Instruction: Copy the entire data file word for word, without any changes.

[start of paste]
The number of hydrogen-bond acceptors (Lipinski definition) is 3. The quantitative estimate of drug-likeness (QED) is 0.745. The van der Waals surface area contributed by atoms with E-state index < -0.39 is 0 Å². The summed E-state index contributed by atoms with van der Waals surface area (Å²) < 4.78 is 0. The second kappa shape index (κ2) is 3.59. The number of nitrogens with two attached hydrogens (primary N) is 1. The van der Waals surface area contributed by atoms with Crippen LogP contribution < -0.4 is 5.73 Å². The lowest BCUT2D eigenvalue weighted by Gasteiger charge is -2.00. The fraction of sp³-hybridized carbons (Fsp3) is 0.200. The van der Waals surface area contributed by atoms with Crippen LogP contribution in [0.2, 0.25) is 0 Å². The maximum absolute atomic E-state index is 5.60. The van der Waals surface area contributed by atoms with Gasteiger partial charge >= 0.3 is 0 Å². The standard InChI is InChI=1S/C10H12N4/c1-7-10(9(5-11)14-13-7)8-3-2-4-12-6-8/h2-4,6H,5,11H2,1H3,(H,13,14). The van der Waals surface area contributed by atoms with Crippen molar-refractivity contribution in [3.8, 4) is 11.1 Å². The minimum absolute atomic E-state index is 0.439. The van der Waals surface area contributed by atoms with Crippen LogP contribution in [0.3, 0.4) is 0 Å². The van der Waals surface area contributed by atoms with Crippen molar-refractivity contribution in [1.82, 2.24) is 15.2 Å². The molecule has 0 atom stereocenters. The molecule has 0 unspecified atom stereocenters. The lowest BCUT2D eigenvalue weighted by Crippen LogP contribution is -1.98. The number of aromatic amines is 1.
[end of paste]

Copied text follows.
The number of hydrogen-bond acceptors (Lipinski definition) is 3. The quantitative estimate of drug-likeness (QED) is 0.745. The van der Waals surface area contributed by atoms with E-state index < -0.39 is 0 Å². The summed E-state index contributed by atoms with van der Waals surface area (Å²) < 4.78 is 0. The second kappa shape index (κ2) is 3.59. The number of nitrogens with two attached hydrogens (primary N) is 1. The van der Waals surface area contributed by atoms with Crippen LogP contribution < -0.4 is 5.73 Å². The lowest BCUT2D eigenvalue weighted by Gasteiger charge is -2.00. The fraction of sp³-hybridized carbons (Fsp3) is 0.200. The van der Waals surface area contributed by atoms with Crippen LogP contribution in [0.2, 0.25) is 0 Å². The maximum absolute atomic E-state index is 5.60. The van der Waals surface area contributed by atoms with Gasteiger partial charge >= 0.3 is 0 Å². The standard InChI is InChI=1S/C10H12N4/c1-7-10(9(5-11)14-13-7)8-3-2-4-12-6-8/h2-4,6H,5,11H2,1H3,(H,13,14). The van der Waals surface area contributed by atoms with Crippen molar-refractivity contribution in [3.8, 4) is 11.1 Å². The minimum absolute atomic E-state index is 0.439. The van der Waals surface area contributed by atoms with Crippen LogP contribution in [0.3, 0.4) is 0 Å². The van der Waals surface area contributed by atoms with Crippen molar-refractivity contribution in [1.82, 2.24) is 15.2 Å². The molecule has 0 atom stereocenters. The molecule has 0 unspecified atom stereocenters. The lowest BCUT2D eigenvalue weighted by Crippen LogP contribution is -1.98. The number of aromatic amines is 1.